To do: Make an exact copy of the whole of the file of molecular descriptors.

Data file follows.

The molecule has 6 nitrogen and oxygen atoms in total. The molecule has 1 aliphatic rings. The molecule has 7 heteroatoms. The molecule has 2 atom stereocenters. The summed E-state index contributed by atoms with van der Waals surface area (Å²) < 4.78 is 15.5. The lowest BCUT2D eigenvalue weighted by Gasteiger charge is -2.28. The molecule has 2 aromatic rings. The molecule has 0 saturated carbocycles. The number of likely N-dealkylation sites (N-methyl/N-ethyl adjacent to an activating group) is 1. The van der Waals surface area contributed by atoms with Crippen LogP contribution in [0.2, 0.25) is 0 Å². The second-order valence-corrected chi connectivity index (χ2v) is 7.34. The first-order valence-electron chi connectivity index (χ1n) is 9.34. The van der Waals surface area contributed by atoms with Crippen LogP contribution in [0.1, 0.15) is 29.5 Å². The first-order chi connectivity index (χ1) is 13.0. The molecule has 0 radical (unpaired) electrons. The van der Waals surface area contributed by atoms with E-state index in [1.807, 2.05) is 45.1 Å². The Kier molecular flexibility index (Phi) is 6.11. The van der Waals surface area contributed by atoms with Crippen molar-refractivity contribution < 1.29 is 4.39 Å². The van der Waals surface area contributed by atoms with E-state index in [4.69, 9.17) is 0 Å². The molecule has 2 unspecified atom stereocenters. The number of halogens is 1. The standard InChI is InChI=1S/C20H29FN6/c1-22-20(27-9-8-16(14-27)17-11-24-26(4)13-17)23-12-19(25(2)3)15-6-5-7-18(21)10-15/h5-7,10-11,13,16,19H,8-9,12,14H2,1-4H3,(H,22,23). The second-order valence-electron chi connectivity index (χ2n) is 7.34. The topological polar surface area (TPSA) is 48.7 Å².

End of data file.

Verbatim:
The molecule has 6 nitrogen and oxygen atoms in total. The molecule has 1 aliphatic rings. The molecule has 7 heteroatoms. The molecule has 2 atom stereocenters. The summed E-state index contributed by atoms with van der Waals surface area (Å²) < 4.78 is 15.5. The lowest BCUT2D eigenvalue weighted by Gasteiger charge is -2.28. The molecule has 2 aromatic rings. The molecule has 0 saturated carbocycles. The number of likely N-dealkylation sites (N-methyl/N-ethyl adjacent to an activating group) is 1. The van der Waals surface area contributed by atoms with Crippen LogP contribution in [0.2, 0.25) is 0 Å². The second-order valence-corrected chi connectivity index (χ2v) is 7.34. The first-order valence-electron chi connectivity index (χ1n) is 9.34. The van der Waals surface area contributed by atoms with Crippen LogP contribution in [0.1, 0.15) is 29.5 Å². The first-order chi connectivity index (χ1) is 13.0. The molecule has 0 radical (unpaired) electrons. The van der Waals surface area contributed by atoms with E-state index in [1.807, 2.05) is 45.1 Å². The Kier molecular flexibility index (Phi) is 6.11. The van der Waals surface area contributed by atoms with Crippen molar-refractivity contribution < 1.29 is 4.39 Å². The van der Waals surface area contributed by atoms with E-state index in [4.69, 9.17) is 0 Å². The molecule has 2 unspecified atom stereocenters. The number of halogens is 1. The standard InChI is InChI=1S/C20H29FN6/c1-22-20(27-9-8-16(14-27)17-11-24-26(4)13-17)23-12-19(25(2)3)15-6-5-7-18(21)10-15/h5-7,10-11,13,16,19H,8-9,12,14H2,1-4H3,(H,22,23). The second-order valence-electron chi connectivity index (χ2n) is 7.34. The topological polar surface area (TPSA) is 48.7 Å².